The Tunisian presidency announced yesterday the appointment of new members to the Independent High Authority for Elections Council.
The presidential order stipulated that the council be chaired by Farouk Bouaskar, a former member of the council, and appointed the members Sami Bin Salama, Mohamed Al-Tilili Mansouri, Al-Habib Al-Rubai (a judicial judge), Maher Al-Jadidi (administrative judge), Mahmoud Al-Waer (financial judge), and Mohamed Nofal Al-Farikha (an engineer specialised in the field of information systems and safety).
On 22 April, President Kais Saied issued a decree to replace the members of the Independent High Authority for Elections with seven new members appointed by him.
The Independent High Authority for Elections is a constitutional body that has supervised the elections since October 2011. Previously it consisted of nine independent, neutral and qualified members who were elected by a two-thirds majority in Parliament. They served for one six-year term. One-third of its members were replaced every two years.
The authority was one of the last independent bodies in Tunisia, but the former head of the electoral commission in Tunisia, Nabil Baffoun, said that "the commission is no longer independent after the president's decree to replace its members."
"It has become clear that it is the president's authority," he added.
Several political forces, including the Ennahda movement and the Workers' Party, rejected the decree to amend the electoral commission, considering that it comes in the context of "establishing individual rule."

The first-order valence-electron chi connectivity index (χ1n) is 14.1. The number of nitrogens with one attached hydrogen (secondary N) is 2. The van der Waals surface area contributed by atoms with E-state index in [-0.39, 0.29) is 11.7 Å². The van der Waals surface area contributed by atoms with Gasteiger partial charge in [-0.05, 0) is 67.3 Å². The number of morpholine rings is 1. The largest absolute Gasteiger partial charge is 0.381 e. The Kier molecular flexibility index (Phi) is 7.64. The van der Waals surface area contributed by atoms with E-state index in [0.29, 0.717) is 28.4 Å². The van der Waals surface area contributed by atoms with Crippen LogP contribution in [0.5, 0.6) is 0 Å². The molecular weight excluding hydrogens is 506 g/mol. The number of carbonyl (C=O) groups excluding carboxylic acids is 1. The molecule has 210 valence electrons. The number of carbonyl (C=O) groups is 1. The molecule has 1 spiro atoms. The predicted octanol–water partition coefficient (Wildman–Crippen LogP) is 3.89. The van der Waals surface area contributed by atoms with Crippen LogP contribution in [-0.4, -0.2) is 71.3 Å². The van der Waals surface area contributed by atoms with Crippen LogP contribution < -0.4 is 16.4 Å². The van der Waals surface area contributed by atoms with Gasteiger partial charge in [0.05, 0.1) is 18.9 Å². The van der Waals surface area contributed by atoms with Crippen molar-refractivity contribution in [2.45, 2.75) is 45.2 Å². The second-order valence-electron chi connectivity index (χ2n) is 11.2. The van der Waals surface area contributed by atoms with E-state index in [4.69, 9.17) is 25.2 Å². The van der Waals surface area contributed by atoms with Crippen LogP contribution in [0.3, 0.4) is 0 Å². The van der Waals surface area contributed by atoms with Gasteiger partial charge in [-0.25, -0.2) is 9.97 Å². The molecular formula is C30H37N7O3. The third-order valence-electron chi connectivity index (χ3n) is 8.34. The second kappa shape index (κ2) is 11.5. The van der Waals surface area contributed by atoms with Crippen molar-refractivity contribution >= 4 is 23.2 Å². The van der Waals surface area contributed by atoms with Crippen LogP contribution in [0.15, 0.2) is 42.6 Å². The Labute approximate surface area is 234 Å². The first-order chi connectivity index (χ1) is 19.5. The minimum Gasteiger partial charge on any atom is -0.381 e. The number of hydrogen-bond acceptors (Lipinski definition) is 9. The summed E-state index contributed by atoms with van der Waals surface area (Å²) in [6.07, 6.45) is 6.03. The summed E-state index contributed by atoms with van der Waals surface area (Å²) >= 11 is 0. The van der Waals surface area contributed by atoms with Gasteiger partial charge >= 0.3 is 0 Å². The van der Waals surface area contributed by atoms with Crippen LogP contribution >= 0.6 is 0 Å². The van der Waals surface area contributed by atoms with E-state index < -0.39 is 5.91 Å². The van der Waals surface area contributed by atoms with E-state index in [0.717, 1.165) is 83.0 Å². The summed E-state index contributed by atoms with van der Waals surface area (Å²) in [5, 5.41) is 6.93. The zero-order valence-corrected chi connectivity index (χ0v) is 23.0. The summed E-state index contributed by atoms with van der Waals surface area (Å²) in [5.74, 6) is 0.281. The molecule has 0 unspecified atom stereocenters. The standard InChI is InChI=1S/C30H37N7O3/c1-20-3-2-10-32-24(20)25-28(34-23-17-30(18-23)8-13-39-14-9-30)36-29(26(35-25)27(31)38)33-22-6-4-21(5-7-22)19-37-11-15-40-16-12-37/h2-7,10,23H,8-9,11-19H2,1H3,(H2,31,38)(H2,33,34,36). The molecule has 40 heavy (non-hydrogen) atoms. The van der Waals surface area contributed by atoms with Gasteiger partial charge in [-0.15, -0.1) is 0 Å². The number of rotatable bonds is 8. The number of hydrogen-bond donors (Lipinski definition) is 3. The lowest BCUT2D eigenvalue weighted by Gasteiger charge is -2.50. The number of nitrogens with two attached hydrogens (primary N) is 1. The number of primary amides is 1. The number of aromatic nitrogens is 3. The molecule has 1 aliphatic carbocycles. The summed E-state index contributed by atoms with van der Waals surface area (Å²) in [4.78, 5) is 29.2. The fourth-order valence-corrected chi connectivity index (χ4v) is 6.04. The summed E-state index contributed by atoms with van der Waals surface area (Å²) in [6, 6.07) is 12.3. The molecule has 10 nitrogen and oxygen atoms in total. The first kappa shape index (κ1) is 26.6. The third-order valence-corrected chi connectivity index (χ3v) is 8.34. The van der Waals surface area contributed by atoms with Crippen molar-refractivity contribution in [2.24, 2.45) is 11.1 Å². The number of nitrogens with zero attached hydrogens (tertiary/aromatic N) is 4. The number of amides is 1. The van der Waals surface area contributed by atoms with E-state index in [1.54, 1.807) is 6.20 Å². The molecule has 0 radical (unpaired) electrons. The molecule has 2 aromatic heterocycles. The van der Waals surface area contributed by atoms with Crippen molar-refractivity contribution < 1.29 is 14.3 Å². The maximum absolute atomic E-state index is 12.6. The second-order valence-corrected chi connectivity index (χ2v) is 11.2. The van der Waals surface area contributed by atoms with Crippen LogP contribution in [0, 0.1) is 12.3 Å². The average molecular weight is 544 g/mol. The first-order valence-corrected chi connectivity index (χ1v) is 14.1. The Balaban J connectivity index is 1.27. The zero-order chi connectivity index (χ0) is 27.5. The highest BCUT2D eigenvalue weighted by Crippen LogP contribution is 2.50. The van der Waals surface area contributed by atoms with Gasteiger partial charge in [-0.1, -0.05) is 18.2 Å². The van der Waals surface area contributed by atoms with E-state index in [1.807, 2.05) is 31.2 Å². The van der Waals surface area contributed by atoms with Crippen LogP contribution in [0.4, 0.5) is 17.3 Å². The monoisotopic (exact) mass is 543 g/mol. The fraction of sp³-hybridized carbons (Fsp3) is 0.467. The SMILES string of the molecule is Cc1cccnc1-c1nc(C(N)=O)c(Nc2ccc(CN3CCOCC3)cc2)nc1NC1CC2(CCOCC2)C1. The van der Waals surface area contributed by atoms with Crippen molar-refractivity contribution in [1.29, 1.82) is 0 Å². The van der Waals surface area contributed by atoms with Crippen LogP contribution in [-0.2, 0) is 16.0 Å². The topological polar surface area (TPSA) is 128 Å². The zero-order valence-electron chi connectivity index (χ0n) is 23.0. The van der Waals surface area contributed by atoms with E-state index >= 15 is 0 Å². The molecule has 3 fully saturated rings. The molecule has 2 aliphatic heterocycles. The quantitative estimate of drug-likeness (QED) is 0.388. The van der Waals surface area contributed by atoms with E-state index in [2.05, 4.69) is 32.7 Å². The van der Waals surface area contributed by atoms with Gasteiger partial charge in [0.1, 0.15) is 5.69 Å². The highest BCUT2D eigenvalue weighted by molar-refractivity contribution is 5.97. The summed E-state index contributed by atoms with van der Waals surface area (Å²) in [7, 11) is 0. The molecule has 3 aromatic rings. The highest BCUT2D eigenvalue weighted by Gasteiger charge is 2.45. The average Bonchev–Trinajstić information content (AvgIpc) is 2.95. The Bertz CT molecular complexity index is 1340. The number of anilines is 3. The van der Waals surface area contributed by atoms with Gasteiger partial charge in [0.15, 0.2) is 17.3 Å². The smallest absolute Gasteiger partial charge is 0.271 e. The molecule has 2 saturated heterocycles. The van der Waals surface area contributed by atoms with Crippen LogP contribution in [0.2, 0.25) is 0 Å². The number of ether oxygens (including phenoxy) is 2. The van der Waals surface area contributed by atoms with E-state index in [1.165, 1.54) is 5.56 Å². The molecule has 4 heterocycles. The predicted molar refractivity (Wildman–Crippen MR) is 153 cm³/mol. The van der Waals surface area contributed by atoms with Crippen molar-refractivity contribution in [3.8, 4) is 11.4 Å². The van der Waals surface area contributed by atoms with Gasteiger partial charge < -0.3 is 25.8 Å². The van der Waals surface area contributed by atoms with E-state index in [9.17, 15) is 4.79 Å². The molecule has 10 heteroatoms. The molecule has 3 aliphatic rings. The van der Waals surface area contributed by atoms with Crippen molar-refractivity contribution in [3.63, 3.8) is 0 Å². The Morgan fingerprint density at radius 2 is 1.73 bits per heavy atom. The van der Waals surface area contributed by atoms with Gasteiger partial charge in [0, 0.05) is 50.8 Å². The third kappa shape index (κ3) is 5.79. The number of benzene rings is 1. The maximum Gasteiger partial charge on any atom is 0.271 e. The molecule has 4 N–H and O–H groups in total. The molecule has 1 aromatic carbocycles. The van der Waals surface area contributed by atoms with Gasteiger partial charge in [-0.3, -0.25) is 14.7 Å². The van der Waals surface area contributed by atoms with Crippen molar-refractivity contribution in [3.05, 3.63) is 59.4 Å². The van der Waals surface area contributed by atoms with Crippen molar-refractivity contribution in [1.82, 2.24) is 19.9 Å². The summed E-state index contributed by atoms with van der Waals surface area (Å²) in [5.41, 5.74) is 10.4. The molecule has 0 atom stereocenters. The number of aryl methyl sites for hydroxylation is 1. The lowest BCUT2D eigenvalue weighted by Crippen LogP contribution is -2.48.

Saied has held nearly total power since 25 July when he sacked the prime minister, suspended parliament and assumed executive authority citing a national emergency.
He appointed a prime minister on 29 September and a government has since been formed. In December, Saied announced that a referendum will be held on 25 July to consider 'constitutional reforms' and elections would follow in December 2022.
The majority of the country's political parties slammed the move as a "coup against the constitution" and the achievements of the 2011 revolution. Critics say Saied's decisions have strengthened the powers of the presidency at the expense of parliament and the government, and that he aims to transform the country's government into a presidential system.
On more than one occasion, Saied, who began a five-year presidential term in 2019, said that his exceptional decisions are not a coup, but rather measures within the framework of the constitution to protect the state from "imminent danger".